Is your evidence pitched too low?

One way to undersell yourself in your application is to provide evidence that is too low-level.

What that means is that you:

  • Give examples that are too simple/ not complex enough to match the level of the job
  • Go into too much detail
  • Focus on the wrong detail i.e not the detail identified in the selection criteria.

For example, let’s suppose you are working in a job classified as APS 6 and you are applying for a job classified as EL1. You are tackling a criterion that concerns flexibility in a changing environment. To demonstrate your change management skills you select your contribution to a change process involving training staff in new skills. So you write:

‘My flexibility in a changing environment was demonstrated during a systems change process that involved training staff on a new database. My role was to find a provider who could design and deliver the training. To achieve this I:

  • contracted a provider to deliver the program
  • arranged logistics such as venue, equipment etc
  • organised registrations
  • answered queries from staff.’

While these details may have been carried out they are too low-level for what is expected from an EL1 person. Plus, they do not demonstrate flexibility and managing a change process.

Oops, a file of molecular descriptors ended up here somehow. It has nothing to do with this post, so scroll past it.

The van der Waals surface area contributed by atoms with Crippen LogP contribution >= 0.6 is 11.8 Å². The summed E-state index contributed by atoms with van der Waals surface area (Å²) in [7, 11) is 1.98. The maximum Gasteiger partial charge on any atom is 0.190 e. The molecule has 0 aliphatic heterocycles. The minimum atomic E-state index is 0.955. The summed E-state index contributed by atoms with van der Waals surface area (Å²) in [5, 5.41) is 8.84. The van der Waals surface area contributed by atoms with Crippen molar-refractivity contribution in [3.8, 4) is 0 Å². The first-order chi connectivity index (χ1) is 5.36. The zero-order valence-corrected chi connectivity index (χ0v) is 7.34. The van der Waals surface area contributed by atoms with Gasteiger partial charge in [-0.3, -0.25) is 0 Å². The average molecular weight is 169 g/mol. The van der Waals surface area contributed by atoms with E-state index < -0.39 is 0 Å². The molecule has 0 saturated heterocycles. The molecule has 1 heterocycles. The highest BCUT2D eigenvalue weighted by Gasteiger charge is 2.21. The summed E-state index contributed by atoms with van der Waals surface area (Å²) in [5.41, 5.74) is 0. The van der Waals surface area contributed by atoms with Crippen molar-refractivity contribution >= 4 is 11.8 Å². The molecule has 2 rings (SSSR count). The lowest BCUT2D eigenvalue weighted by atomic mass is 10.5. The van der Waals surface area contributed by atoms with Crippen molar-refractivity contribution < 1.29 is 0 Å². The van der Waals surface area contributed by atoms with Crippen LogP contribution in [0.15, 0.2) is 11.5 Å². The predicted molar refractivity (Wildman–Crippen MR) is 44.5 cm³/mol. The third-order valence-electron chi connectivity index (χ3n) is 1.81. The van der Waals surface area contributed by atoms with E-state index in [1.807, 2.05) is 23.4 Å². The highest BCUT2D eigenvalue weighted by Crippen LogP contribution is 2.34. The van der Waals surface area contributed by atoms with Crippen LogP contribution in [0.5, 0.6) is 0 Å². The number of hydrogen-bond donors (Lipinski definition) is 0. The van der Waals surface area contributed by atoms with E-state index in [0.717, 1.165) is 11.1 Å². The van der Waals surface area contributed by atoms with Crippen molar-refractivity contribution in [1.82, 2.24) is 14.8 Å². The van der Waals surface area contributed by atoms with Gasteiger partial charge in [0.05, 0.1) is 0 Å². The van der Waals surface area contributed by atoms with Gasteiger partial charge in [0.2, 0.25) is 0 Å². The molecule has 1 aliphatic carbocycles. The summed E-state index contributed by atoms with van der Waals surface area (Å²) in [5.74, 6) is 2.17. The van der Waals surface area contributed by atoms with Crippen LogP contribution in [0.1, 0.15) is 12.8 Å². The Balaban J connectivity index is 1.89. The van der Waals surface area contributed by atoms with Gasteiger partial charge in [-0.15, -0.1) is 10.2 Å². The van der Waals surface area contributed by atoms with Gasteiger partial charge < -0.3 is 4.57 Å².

A person in this level of job is expected to provide direction, align work with strategic directions, build organisational capability, steer and implement change.

To better match the level of the job, the example can be rewritten along these lines:

‘My flexibility in a changing environment was demonstrated by my contribution to a systems change process. A new client database was introduced in 2007 to streamline grant applications and to increase accuracy and efficiency. My role was to manage the training program so that staff could make the transition from a paper-based process to an online process.

To manage this component of the change I:

  • Liaised with the database designers to monitor timeframes and understand the new system. The timeframes were adjusted four times, which meant that I adjusted the training schedule accordingly.
  • Liaised with end-user managers to identify needs, concerns, and gauge existing skill levels.
  • Contracted a provider after conducting a selected tender process.
  • Liaised with the provider throughout the development and design phase and established a collaborative arrangement between the provider and system designer.
  • Coordinated the training program to minimise negative impact on work areas and assess the quality of learning.

As a result the training complemented the change process in terms of timing, system designer and end-user managers’ needs. All staff affected by the change completed the training prior to system implementation. This resulted in several ‘bugs’ being removed so that when the system went ‘live’ there were no problems visible to clients.’

To find out what each level in the Australian Public Service means read:

Dr Ann Villiers, career coach, writer and author, is Australia’s only Mental Nutritionist specialising in mind and language practices that help people build flexible thinking, confident speaking and quality connections with people.